Electronic Translation in the Classroom

Posted by Dynamic Language on July 08, 2010

electronic translationElectronic translation software has found its way into one British elementary school hoping to connect to its multilingual student body. Manor Park Primary is catering to students (totaling 30 languages) still adapting to the English language, the UK’s Daily Mail reports.

The software is called the “Talking Tutor” and translates 25 languages verbally and 200 more languages on the children’s computer screens. The school says the software’s 95% accuracy claim has helped teachers and students communicate much better. This electronic translation in the classroom offers avatars to resemble multiple ethnicities.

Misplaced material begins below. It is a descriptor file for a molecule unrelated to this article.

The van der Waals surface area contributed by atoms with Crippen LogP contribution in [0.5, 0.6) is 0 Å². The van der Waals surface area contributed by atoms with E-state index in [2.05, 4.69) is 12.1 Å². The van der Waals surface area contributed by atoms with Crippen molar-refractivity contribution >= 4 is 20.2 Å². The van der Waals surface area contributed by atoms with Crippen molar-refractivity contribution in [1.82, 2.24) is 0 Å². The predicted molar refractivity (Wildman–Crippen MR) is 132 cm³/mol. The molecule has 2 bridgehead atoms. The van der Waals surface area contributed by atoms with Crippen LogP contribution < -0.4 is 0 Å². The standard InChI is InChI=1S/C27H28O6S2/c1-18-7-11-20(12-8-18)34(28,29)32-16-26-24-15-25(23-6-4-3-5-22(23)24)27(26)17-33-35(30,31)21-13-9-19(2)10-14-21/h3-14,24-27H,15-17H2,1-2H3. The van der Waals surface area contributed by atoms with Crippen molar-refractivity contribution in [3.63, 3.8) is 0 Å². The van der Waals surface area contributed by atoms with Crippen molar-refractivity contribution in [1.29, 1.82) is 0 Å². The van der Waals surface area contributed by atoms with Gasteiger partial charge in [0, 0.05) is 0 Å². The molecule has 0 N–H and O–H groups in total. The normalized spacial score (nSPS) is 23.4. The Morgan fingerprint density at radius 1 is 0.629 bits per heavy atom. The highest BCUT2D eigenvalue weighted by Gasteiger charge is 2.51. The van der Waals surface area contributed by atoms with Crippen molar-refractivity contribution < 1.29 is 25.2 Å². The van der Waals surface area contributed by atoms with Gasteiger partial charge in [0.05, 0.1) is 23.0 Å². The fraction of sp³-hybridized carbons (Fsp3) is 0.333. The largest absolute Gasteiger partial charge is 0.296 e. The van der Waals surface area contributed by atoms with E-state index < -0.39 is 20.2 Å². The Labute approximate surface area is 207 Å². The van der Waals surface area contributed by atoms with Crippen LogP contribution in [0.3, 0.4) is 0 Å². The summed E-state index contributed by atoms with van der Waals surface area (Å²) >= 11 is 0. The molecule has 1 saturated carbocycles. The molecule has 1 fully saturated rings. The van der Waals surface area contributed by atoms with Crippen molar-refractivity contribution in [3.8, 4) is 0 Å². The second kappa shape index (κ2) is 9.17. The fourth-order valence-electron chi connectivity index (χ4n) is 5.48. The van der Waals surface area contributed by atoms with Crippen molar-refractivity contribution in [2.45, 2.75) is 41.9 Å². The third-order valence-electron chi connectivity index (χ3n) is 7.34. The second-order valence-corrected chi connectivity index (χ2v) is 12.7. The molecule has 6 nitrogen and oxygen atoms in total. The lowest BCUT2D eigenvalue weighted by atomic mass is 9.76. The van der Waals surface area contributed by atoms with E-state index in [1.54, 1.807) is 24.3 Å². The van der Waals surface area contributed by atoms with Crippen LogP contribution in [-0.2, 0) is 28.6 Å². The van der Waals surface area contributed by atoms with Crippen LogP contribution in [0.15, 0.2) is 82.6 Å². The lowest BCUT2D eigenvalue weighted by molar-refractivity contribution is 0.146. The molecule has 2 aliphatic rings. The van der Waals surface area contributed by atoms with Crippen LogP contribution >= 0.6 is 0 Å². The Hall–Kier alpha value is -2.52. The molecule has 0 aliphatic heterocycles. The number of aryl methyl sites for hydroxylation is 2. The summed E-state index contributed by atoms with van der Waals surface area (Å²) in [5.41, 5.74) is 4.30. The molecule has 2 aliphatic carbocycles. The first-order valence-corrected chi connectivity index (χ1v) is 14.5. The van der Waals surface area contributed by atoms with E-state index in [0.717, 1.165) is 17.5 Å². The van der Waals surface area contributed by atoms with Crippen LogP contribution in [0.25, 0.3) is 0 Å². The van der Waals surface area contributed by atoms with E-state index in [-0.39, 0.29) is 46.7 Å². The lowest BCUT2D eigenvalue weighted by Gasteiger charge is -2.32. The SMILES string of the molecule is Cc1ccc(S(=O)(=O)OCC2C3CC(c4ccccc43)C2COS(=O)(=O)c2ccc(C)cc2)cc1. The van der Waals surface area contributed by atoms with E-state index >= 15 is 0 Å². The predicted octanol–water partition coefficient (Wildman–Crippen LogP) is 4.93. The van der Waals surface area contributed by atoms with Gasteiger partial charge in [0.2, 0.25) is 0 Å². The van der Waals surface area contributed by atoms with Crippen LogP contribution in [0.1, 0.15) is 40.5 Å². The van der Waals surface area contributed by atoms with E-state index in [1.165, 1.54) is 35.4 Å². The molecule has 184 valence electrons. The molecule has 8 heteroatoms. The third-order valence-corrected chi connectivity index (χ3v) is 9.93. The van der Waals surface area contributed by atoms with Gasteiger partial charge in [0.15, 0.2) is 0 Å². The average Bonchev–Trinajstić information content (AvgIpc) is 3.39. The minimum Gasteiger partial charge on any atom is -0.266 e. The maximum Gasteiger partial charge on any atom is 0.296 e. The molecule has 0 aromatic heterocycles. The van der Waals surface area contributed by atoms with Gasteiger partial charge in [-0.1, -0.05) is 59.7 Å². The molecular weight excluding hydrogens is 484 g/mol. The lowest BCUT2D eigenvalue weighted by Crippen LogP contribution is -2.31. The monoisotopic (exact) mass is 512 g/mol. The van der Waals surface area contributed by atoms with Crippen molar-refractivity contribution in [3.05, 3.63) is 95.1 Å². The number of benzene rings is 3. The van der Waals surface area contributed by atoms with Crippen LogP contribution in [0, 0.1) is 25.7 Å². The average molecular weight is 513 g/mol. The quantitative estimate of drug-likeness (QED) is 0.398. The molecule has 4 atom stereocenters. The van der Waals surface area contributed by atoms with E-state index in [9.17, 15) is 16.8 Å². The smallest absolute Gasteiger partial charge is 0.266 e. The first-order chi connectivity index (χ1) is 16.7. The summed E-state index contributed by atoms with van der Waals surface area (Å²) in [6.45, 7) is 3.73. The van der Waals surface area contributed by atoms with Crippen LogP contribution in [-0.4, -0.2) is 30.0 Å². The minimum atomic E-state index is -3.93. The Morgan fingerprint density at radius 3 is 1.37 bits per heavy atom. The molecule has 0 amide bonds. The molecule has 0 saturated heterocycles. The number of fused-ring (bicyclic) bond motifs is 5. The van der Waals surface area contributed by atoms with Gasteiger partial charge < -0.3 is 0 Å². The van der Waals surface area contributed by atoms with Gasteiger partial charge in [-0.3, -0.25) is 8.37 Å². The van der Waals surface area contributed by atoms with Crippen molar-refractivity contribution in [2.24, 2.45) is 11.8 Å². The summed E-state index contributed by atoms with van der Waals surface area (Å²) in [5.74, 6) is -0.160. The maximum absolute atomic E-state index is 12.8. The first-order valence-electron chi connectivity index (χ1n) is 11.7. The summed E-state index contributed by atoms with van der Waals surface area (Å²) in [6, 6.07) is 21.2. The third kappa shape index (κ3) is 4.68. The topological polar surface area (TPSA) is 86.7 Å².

Although a smooth transition into the English school system is desirable, it is important to limit this type of technology in the long run. English instruction and English acquisition is vital to the success of students in the UK (and other English-speaking countries), so this new translation software should be used in moderation.

An example of poor English instruction is in California, where 60% of English-learners weren’t proficient after six years of instruction. As a result, California schools have seen a decline in their high school graduation rate.

There are critics of Manor Park’s new system, but the steps the school is taking to improve the education of its students is honorable. Especially if it means faster and better English acquisition!

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Topics: Language, Translation